According to the findings of the present study, factors influencing the use of health information technology in diabetes management can be generally divided into two categories of motivational and inhibitory factors. Motivational factors influencing the use of health information technology in diabetes management were: organizational factors (e.g., physicians’ support, cultural readiness for technology), economic factors (e.g., providing free-of-charge healthcare services to the patients), and technical factors (e.g., user-friendly technology and up-to-date information). These motivational factors have been highlighted in other studies as well.34

Sun et al. showed that physicians’ approval and support influenced the acceptance of health information technologies in diabetes management.35 Moreover, in the study conducted by Boodoo et al., patients mentioned that training on the new technology before actual use, providing user manuals, paying attention to the mental and psychological requirements of patients with diabetes when designing the technology, and receiving socioeconomic support would promote the use of technology.36 Huygens et al. reported that factors such as technology portability and reliability can influence technology utilization. According to their findings, technology should be easy to use and suitable for the elderly who are unfamiliar with the internet and modern technologies.37 In other studies, availability of reminders and alerts, exchanging messages with healthcare professionals, social support, and low cost of technology have been discussed as other motivational factors.38-40

Physicians who participated in the current study believed that the inhibitory factors influencing the use of health information technology in diabetes management included organizational factors (e.g., the lack of support from the health system), economic factors (e.g., high cost of implementation and use of technology), technical factors (e.g., problems with getting access to the internet and mobile phones), and individual factors (e.g., old age and low level of education). From the patients’ perspectives, economic factors (e.g., high cost of technology), technical factors (e.g., getting access to the internet and mobile phones), and individual factors (e.g., lack of health and computer literacy, low level of education, and low level of income) were the most important inhibitory factors.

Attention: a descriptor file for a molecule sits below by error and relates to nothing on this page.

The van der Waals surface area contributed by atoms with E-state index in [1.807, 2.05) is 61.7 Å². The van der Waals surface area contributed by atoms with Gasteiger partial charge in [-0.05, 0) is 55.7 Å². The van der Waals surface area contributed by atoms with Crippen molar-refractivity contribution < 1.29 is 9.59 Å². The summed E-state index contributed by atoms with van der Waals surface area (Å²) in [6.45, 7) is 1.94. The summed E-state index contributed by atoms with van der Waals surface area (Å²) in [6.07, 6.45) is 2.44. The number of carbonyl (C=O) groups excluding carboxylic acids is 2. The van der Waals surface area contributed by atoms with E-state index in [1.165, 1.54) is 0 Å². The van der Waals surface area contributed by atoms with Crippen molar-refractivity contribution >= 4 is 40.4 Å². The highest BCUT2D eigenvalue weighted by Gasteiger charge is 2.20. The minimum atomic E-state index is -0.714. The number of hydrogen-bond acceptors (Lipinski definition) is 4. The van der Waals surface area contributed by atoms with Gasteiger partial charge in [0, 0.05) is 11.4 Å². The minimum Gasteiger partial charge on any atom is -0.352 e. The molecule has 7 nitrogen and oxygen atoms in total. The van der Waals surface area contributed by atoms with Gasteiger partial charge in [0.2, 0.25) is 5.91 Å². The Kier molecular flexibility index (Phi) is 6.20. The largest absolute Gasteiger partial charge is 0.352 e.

In Kruse et al.’s study, the violation of patients’ privacy, increasing workloads, willingness to communicate with healthcare providers in person, and the high cost of setting up and using the portal were the factors deterring patient portal utilization.41 Similarly, in a study conducted by Tieu et al., concerns about the lack of privacy and security, limited technology skills and limited health literacy, and interest in having in-person and face-to-face communication with physicians were found as barriers affecting the use of patient portal.42 Moreover, the results of the study conducted by Duke et al. showed that, from the patients’ perspectives, low socioeconomic status, cultural and language differences, and low interest in and awareness of technology were among the deterrents to the use of technology by patients.43 Although the present study focused on the utilization of health information technology in diabetes management, it seems that the findings are in line with the results of other similar studies.